Helen Roy is a community ecologist with a particular focus on the effects of alien species on insect communities.
As the Head of Zoology within the Biological Records Centre (part of the Centre for Ecology & Hydrology), Helen has the privilege of working with volunteers with expertise in recording wildlife to compile long-term and large-scale datasets on terrestrial and freshwater species. Helen’s work focuses on the collaborative use of these large-scale and long-term datasets to understand and predict the effects of environmental change on biodiversity. The current focus of her research is predicting the biological impact of invasive alien species. Helen has a passion for natural history and science communication, and has contributed to the media throughout her career. Helen also has extensive expertise in citizen science and coordinates the UK Ladybird Survey, which has more than 18,000 participants, but has also developed a number of other citizen science initiatives including the Big Bumblebee Discovery, involving more than 400 schools. She recently published a guide to citizen science which has been widely adopted. Three years ago Helen was awarded the Zoological Society of London prestigious Silver Medal in recognition of her contribution to understanding and appreciation of zoology.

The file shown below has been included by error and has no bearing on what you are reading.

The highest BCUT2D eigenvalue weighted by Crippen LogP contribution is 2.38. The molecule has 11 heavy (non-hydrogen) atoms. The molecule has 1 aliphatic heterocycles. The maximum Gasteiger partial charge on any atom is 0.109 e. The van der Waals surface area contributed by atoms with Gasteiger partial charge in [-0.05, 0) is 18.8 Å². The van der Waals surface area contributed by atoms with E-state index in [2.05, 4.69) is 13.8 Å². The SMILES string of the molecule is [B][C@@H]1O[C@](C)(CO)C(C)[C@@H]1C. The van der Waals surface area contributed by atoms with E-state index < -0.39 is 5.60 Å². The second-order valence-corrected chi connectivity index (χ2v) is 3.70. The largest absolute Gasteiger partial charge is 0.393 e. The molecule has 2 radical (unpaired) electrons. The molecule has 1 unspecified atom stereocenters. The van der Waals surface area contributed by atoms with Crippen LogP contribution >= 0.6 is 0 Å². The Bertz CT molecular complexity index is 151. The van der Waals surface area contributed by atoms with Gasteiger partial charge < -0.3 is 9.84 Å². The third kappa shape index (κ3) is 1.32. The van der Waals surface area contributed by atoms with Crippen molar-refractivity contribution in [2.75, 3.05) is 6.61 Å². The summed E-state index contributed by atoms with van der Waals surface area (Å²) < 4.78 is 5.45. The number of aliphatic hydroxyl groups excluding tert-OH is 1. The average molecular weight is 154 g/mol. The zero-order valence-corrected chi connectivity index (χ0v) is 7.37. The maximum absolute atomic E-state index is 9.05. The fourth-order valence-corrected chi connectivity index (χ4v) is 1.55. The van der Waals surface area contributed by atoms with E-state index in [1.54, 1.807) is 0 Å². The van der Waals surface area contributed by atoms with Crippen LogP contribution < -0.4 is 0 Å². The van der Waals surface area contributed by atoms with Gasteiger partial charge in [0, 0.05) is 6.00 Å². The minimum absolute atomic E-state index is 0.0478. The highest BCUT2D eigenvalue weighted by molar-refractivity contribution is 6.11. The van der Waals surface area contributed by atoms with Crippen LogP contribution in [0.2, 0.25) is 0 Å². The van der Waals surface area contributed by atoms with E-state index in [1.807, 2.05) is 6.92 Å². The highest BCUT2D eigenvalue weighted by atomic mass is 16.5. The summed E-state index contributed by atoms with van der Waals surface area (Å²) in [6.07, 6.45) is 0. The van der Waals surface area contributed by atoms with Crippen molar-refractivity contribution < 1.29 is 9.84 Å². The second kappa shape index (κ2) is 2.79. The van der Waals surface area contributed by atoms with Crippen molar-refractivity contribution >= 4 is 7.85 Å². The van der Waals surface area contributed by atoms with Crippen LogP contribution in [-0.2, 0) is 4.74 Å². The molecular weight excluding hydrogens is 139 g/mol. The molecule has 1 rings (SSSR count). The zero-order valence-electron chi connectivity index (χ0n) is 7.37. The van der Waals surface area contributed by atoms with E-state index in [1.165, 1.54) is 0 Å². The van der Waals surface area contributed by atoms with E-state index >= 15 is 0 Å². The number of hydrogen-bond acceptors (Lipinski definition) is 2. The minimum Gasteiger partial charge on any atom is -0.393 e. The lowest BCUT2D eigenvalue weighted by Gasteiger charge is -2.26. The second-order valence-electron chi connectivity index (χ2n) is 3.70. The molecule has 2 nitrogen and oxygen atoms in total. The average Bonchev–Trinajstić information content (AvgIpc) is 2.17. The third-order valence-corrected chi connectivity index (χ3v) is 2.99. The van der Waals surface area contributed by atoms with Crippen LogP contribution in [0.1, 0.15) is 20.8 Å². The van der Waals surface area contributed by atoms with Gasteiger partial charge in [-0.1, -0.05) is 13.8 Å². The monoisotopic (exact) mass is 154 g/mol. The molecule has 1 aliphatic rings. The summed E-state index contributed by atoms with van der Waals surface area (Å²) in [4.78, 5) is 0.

Engaging people in recording wildlife
For centuries people have made simple observations of wildlife – what they saw and where and when they saw it. Within the UK there are more than 100 million such biological records available to address questions relevant to research, conservation and policy. Helen will celebrate the inspiring enthusiasm and dedication of people within the world of biological recording and the contributions they make to our understanding of the natural world.